Payback

Payback (1999)

“‘Always be greatful for what you get,’ rule number one.”

Dark and stylish but also a lot of fun, today’s movie Payback actually has a pretty interesting behind-the-scenes story. Of course, I didn’t know any of this when I first saw it back when it was released in 1999. I did, however, really enjoy it. If I’m remembering correctly, I saw this movie in the theater, then probably another two or three times within a year of its release on DVD. So I was a big fan, but then I sort of forgot about it until recently. However, the flim recently popped-up as a recommended film on Netfilx, so I decided that it was high time I give it another look.

The film stars Mel Gibson as Porter, a violent criminal, and the consummate anti-hero. Here’s a synopsis from IMDb:

Porter is bad, but his neighbors are worse. Street-wise and tough, an ex-marine, he is betrayed by a one-time partner, and shot in the back by his junkie wife. He survives and returns, looking to recover his share from the robbery of an Asian crime gang. The money has passed into the hands of “the Outfit”, a slick gangster organization that runs the city. He has to make his way through a world populated by heroin dealers, prostitutes, sado-masochists, gunmen and crooked cops, a place where torture is a way of life. His only friend is a former employer, a prostitute, and her loyalty is in question, given she now works for the Outfit. He makes good early progress, but then falls into the hands of Fairfax, the crime boss.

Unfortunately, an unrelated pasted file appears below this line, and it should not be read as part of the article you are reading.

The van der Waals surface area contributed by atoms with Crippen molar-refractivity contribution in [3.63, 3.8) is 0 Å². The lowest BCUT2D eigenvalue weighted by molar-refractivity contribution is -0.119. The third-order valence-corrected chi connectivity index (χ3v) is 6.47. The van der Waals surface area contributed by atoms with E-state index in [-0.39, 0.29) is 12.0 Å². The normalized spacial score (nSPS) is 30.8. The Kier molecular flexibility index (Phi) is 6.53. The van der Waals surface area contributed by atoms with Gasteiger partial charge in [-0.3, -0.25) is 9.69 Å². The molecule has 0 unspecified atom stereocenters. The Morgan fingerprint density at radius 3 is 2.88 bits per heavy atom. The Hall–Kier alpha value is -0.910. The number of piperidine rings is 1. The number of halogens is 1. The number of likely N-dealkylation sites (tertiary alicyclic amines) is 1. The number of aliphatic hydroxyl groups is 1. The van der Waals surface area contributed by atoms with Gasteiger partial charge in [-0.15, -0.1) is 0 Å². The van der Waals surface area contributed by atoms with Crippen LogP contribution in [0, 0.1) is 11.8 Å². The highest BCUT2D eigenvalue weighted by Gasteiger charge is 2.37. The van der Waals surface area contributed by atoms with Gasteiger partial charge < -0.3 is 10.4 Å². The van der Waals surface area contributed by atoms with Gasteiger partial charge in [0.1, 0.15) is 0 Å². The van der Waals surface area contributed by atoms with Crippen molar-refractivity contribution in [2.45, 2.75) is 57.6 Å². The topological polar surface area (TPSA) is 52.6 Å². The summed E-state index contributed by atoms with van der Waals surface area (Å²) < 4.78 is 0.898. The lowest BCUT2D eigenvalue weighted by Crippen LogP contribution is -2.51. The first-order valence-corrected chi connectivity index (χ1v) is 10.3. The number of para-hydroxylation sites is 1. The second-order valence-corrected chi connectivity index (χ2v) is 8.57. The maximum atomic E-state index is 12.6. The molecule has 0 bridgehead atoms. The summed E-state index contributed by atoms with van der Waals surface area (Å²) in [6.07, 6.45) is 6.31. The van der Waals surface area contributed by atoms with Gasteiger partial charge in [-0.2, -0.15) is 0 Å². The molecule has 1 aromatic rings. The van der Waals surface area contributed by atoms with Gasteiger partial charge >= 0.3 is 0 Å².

Despite the punchline he has become now, it’s key to remember just how awesome Mel Gibson was in the 90’s. This movie, in a way, represents the end of that apex. Gibson’s Porter is mean, and driven, but not without a trace of humor. We get just enough of a sense of humanity from the character that we’re able to, as the tag-line suggests, “root for the bad guy.” Maria Bello co-stars as Rosie, the high-class hooker with a heart-of-gold who is Porter’s only friend in the world. This is not, of course, in any way an original character type, but Bello makes it work. This is probably helped by the fact that she’s not tasked with a whole lot of screen time. This movie is about Porter and his decisions, not hers.

The interesting back-story I referred to is that apparently first-time director Brian Helgeland, wanted to take the film in a very different and darker direction, making Porter a much less sympathetic character. The director’s cut was released in 2006, and ism by all accounts, essentially a different movie. So I might consider it an option for future viewing here. However, as I’ve yet to see it, I can only comment on the film as it was originally released.

Here’s the thing, while I’m not normally a fan of studios mucking about with movies “to make them better.” Largely because I don’t think it usually works, I think Payback works really well. Its gritty and stylish, yet it it doesn’t wallow in its style. It drives along, introduces an interesting cast of characters, gives them a moment, then gets right to a clever conclusion. I liked the film. It’s definitely worth seeing.

[Payback (1999) – Directed by Brian Helgeland – Rated R for strong violence, language, and drug and sexual content]

OM|ED Rating: Worth Seeing